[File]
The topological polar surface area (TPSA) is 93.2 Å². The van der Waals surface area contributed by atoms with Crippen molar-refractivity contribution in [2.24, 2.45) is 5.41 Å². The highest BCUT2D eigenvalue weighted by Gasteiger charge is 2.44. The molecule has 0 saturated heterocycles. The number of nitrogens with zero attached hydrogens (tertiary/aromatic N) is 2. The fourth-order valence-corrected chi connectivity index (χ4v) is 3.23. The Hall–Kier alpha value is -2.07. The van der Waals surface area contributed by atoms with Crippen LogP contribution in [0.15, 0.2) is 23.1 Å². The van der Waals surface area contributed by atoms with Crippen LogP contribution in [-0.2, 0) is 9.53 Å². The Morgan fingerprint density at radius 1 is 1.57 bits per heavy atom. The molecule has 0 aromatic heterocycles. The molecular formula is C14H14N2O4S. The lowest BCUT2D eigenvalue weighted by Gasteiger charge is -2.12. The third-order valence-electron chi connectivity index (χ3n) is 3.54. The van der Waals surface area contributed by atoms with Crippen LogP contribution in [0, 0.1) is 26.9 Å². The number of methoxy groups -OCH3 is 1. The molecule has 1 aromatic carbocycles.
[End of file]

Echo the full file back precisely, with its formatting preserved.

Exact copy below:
The topological polar surface area (TPSA) is 93.2 Å². The van der Waals surface area contributed by atoms with Crippen molar-refractivity contribution in [2.24, 2.45) is 5.41 Å². The highest BCUT2D eigenvalue weighted by Gasteiger charge is 2.44. The molecule has 0 saturated heterocycles. The number of nitrogens with zero attached hydrogens (tertiary/aromatic N) is 2. The fourth-order valence-corrected chi connectivity index (χ4v) is 3.23. The Hall–Kier alpha value is -2.07. The van der Waals surface area contributed by atoms with Crippen LogP contribution in [0.15, 0.2) is 23.1 Å². The van der Waals surface area contributed by atoms with Crippen LogP contribution in [-0.2, 0) is 9.53 Å². The Morgan fingerprint density at radius 1 is 1.57 bits per heavy atom. The molecule has 0 aromatic heterocycles. The molecular formula is C14H14N2O4S. The lowest BCUT2D eigenvalue weighted by Gasteiger charge is -2.12. The third-order valence-electron chi connectivity index (χ3n) is 3.54. The van der Waals surface area contributed by atoms with Crippen LogP contribution in [0, 0.1) is 26.9 Å². The number of methoxy groups -OCH3 is 1. The molecule has 1 aromatic carbocycles.